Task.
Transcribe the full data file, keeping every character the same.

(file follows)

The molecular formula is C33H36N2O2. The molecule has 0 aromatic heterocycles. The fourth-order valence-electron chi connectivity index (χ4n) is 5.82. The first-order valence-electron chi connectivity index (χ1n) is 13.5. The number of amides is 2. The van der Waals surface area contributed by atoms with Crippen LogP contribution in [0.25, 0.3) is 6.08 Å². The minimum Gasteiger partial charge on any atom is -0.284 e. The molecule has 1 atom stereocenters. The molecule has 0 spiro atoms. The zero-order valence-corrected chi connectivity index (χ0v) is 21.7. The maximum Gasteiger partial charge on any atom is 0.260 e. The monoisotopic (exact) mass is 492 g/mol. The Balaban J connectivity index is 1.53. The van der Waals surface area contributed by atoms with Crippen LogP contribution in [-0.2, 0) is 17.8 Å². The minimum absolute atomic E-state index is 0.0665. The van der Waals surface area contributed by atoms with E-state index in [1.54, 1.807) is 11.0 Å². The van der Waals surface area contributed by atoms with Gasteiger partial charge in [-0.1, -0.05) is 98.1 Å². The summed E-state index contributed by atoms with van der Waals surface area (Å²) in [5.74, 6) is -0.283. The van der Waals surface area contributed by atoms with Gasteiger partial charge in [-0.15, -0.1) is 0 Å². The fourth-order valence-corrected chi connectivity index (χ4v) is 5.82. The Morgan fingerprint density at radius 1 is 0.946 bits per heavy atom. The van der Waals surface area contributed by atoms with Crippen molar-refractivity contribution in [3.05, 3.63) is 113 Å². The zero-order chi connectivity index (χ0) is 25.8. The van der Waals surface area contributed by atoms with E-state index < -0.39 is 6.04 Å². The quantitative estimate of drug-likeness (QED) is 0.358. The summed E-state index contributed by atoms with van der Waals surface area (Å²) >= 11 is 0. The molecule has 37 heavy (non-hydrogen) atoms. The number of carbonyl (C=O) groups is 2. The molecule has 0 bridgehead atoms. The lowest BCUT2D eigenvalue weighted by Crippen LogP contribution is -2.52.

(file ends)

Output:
The molecular formula is C33H36N2O2. The molecule has 0 aromatic heterocycles. The fourth-order valence-electron chi connectivity index (χ4n) is 5.82. The first-order valence-electron chi connectivity index (χ1n) is 13.5. The number of amides is 2. The van der Waals surface area contributed by atoms with Crippen LogP contribution in [0.25, 0.3) is 6.08 Å². The minimum Gasteiger partial charge on any atom is -0.284 e. The molecule has 1 atom stereocenters. The molecule has 0 spiro atoms. The zero-order valence-corrected chi connectivity index (χ0v) is 21.7. The maximum Gasteiger partial charge on any atom is 0.260 e. The monoisotopic (exact) mass is 492 g/mol. The Balaban J connectivity index is 1.53. The van der Waals surface area contributed by atoms with Crippen LogP contribution in [-0.2, 0) is 17.8 Å². The minimum absolute atomic E-state index is 0.0665. The van der Waals surface area contributed by atoms with E-state index in [1.54, 1.807) is 11.0 Å². The van der Waals surface area contributed by atoms with Gasteiger partial charge in [-0.1, -0.05) is 98.1 Å². The summed E-state index contributed by atoms with van der Waals surface area (Å²) in [5.74, 6) is -0.283. The van der Waals surface area contributed by atoms with Gasteiger partial charge in [-0.15, -0.1) is 0 Å². The fourth-order valence-corrected chi connectivity index (χ4v) is 5.82. The Morgan fingerprint density at radius 1 is 0.946 bits per heavy atom. The van der Waals surface area contributed by atoms with Crippen molar-refractivity contribution in [3.05, 3.63) is 113 Å². The zero-order chi connectivity index (χ0) is 25.8. The van der Waals surface area contributed by atoms with E-state index < -0.39 is 6.04 Å². The quantitative estimate of drug-likeness (QED) is 0.358. The summed E-state index contributed by atoms with van der Waals surface area (Å²) >= 11 is 0. The molecule has 37 heavy (non-hydrogen) atoms. The number of carbonyl (C=O) groups is 2. The molecule has 0 bridgehead atoms. The lowest BCUT2D eigenvalue weighted by Crippen LogP contribution is -2.52.